THE LAYMAN'S VIEW OF PHILOSOPHY is hazy at best and proves to be the greatest conversation stopper at a party. Many think it has something to do with the clergy or religion. They are not quite sure of what it is, but they are certain that it is an abstract subject.
Indeed, the story is told of a philosopher who lived next door to a family with lots of children. He had a cement driveway put onto his property but, before it dried, the kids were all over it with their handand footprints. Going to the father of those kids, the philosopher complained about their mischief. "What's the matter, Mr. Philosopher?" asked the father. "Don't you like children?" Replied the philosopher,
"Yes, I like children, but only in the abstract--not in the concrete." There is no question that philosophy has its abstract moments, but we must acknowledge that the world in which we live is run not so much by machinery as by ideas. Witness the influence of Buddha, Plato, Jesus, Karl Marx, Adolf Hitler, and a host of others.
In our age where disciplines are increasingly specialized, philosophy acts as a counter in that it is the "speciality of the general." Principally, philosophers are reflective individuals. They may not be doers, as are ranchers, factory workers, storekeepers, or moguls of industry, but they seek knowledge--nay, they seek wisdom--and the difference is palpable. No human problem is foreign to them.
Philosophy had its beginnings around 600 B.C. in a Greek colony near Turkey. What marked its birth was the attempt to explain things in terms of reason and experience, rather than through myth and religion. These first philosophers sought to deduce the basic building blocks of the universe. Thales, an early thinker, said that water was the fundamental principle. Ridiculous, you might say, but we must give him credit for thinking things through. After all, everything in the universe is a liquid, solid, or gas, and water takes on any and all of those forms.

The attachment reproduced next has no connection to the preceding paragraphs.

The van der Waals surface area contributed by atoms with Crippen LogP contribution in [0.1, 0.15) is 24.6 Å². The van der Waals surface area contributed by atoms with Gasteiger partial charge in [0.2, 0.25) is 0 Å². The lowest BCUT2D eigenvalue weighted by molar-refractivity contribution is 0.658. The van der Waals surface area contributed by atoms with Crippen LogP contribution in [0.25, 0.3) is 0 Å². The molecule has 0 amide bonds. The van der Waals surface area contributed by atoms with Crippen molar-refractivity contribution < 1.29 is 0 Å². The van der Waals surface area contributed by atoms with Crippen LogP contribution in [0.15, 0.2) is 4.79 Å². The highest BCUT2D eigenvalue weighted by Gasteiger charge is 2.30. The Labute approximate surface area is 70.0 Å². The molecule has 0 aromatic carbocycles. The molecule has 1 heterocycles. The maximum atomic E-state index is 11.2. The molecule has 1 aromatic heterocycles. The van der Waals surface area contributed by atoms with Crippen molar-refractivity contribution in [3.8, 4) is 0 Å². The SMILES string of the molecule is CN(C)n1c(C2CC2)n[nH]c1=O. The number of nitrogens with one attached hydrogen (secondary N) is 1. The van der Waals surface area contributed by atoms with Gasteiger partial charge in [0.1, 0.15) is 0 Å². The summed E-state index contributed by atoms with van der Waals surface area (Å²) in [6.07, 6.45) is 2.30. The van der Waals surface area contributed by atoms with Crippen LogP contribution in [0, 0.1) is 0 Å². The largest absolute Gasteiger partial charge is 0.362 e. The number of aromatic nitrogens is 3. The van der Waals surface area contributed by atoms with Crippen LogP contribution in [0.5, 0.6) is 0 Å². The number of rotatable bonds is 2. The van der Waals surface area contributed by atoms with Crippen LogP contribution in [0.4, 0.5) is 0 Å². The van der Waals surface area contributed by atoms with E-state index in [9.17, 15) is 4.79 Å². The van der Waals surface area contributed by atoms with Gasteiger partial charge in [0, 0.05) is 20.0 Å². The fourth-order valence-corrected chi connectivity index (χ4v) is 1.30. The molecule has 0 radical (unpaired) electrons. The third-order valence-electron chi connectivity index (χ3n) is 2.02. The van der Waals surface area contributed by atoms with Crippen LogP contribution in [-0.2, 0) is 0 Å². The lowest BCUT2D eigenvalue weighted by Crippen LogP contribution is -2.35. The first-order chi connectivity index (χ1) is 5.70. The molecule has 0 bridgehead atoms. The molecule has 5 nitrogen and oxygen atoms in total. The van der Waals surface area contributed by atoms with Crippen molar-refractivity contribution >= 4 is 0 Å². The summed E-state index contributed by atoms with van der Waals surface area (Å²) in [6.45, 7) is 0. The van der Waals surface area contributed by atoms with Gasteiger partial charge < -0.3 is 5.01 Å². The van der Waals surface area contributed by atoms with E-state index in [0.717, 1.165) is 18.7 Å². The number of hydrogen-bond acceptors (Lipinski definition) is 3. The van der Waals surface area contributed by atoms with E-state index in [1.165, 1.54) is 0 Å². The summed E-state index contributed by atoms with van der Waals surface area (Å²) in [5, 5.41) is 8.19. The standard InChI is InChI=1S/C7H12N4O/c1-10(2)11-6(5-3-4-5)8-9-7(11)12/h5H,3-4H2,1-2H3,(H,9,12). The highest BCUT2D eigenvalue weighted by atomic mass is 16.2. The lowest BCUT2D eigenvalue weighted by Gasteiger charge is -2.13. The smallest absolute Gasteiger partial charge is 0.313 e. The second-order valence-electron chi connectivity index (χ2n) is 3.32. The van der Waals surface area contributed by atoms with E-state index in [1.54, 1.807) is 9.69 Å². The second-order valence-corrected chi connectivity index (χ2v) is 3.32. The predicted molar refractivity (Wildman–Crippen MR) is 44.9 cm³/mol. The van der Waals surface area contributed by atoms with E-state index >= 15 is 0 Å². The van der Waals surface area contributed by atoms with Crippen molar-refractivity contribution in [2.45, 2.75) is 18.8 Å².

From the colonies, we move to Athens where Socrates, Plato, and Aristotle held court in the fifth and fourth centuries B.C. Socrates was the teacher of Plato and the latter the teacher of Aristotle. Socrates was interested in ethical matters, especially the nature of virtue and whether it could be taught. The aim was to produce the moral citizen. Plato started where Socrates left off and went into political theory, hence his masterpiece, The Republic. Aristotle had many fields of interest; he invented logic, for example, studied the physical sciences, came up with an ethics whose motivation was happiness, and inquired about the nature of reality, namely, what it is "to be." Discussing humans, he called them "animals that have reason," distinguishing them from the rest of creation. He mused that philosophy came about not because of curiosity but because of wonder. One can see that philosophers are bent on making distinctions. As the saying has it. "Never deny, seldom affirm, and always distinguish."
Philosophy is not for weak souls, as it strives to be intellectually honest and let the chips fall where they may. …